John was doing well in Nebraska and in 1875 another daughter was born. She was named Flora. The family made a trip back to Indiana and then Ohio in a covered wagon. John’s father begged him to sell out and move back to Ohio. After a while John sold his place and livestock and did move back to Ohio. In 1878, the Shockeys had a boy named Charlie. In 1882, another boy was born whom they named Lewie, and in 1884 twin girls, Minnie with dark curly hair, and Winnie with light hair.
Because of John and Lydia’s influence, several members of John’s family became Seventh-day Adventists, including his younger brother, Phillip, who later became an evangelist in Arkansas, in addition to being a farmer and a photographer. Phillip had traveled to Arkansas and become quite taken with the area. He urged his family to sell their Ohio farm and move to Arkansas. In October 1884, the Shockeys, including John’s parents and Phillip’s family, moved to the Butterfield, Arkansas community, near Malvern. They traveled by train with all their household goods and their livestock. Lydia and Phillip’s wife, Pleasant, each had a set of twin daughters a month apart in age. On the train they had fun pretending that all four babies belonged to one—then the other of them.
Things didn’t go well in Arkansas and John had a hard time making a living for his family. Times were hard, the climate was different, and John lost all his livestock he had brought with him. They also discovered they had moved to an environment that was not friendly to those who did not worship on Sunday. There were Blue Laws in effect and John was arrested twice for working on Sunday. One time he was splitting rails to repair his fence so he could keep his stock in. Someone came by and saw him and turned him in for working on Sunday. Another time, a preacher from another denomination came by and bought a chicken from him on Sunday. John was arrested for selling the chicken on Sunday. However, this did not deter the family from worshiping in their home on the Sabbath.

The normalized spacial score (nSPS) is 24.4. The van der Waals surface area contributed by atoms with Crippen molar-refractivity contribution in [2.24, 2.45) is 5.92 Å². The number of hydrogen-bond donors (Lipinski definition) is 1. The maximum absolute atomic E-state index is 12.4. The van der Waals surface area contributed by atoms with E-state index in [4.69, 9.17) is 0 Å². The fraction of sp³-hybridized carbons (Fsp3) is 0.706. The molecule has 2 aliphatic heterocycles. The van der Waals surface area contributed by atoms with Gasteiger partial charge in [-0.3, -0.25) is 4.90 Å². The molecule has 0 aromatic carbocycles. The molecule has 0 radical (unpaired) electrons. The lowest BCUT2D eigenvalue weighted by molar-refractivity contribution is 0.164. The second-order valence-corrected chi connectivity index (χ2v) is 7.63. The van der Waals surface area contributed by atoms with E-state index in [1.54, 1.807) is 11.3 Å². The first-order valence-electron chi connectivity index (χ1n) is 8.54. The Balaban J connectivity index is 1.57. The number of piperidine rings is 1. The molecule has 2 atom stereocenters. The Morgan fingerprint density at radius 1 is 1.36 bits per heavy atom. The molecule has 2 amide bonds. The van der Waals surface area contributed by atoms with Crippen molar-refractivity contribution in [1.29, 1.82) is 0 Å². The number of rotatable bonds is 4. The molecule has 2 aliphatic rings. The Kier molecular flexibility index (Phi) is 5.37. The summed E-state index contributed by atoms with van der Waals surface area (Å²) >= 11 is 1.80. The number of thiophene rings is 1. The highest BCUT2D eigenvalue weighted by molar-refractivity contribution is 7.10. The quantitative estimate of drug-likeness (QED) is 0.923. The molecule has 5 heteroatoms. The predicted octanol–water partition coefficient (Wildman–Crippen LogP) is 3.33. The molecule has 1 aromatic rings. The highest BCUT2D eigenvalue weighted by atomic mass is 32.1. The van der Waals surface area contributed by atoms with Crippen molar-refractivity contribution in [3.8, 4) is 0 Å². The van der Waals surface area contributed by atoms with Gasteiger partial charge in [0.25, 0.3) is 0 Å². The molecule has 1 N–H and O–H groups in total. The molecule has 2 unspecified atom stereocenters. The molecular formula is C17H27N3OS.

In 1888, another daughter was born, and they named her Henrietta Belle. The family was very happy despite the hardships and John and Lydia were good Christian parents. Although there were no other Adventists in the area, the Shockeys would meet together each week in their homes, and others would join them. The group grew to a recognizable size and when the Arkansas Conference was organized in 1888, Malvern was one of the ten existing churches that was recognized and accepted into the new Conference. John was the delegate and while in Minneapolis for the session, he was privileged to hear Ellen G. White speak. Back in Arkansas, John was elected as the evangelism director for District #3 which covered nine counties. By 1893, many of the church members had moved away from the Malvern area and there were only the two Shockey families of Adventists left.
Early in October 1897, John became poisoned from eating a castor bean and after about a week and a half, he died on October 11, 1897, at the age of fifty-one. Lydia continued to meet with her friends and neighbors for Sabbath services, and just after John’s death, they held a barn-raising for her. Twenty-eight years later, Lydia helped raise donations to build the first Seventh-day Adventist church building in Malvern. On June 26, 1926, when the Malvern church was reorganized, Lydia and her youngest daughter, Henrietta Belle, were two of the twelve charter members. Lydia died on March 14, 1929, about a year after the little church was dedicated debt-free.
Phillip Shockey’s family moved to Texas in 1909, but Lydia remained in the Malvern area. Meanwhile, her children grew up, married, and had families of their own. And what became of Henrietta Belle Shockey, the youngest child of John and Lydia Shockey? She grew up too. Click the link to read more of her story.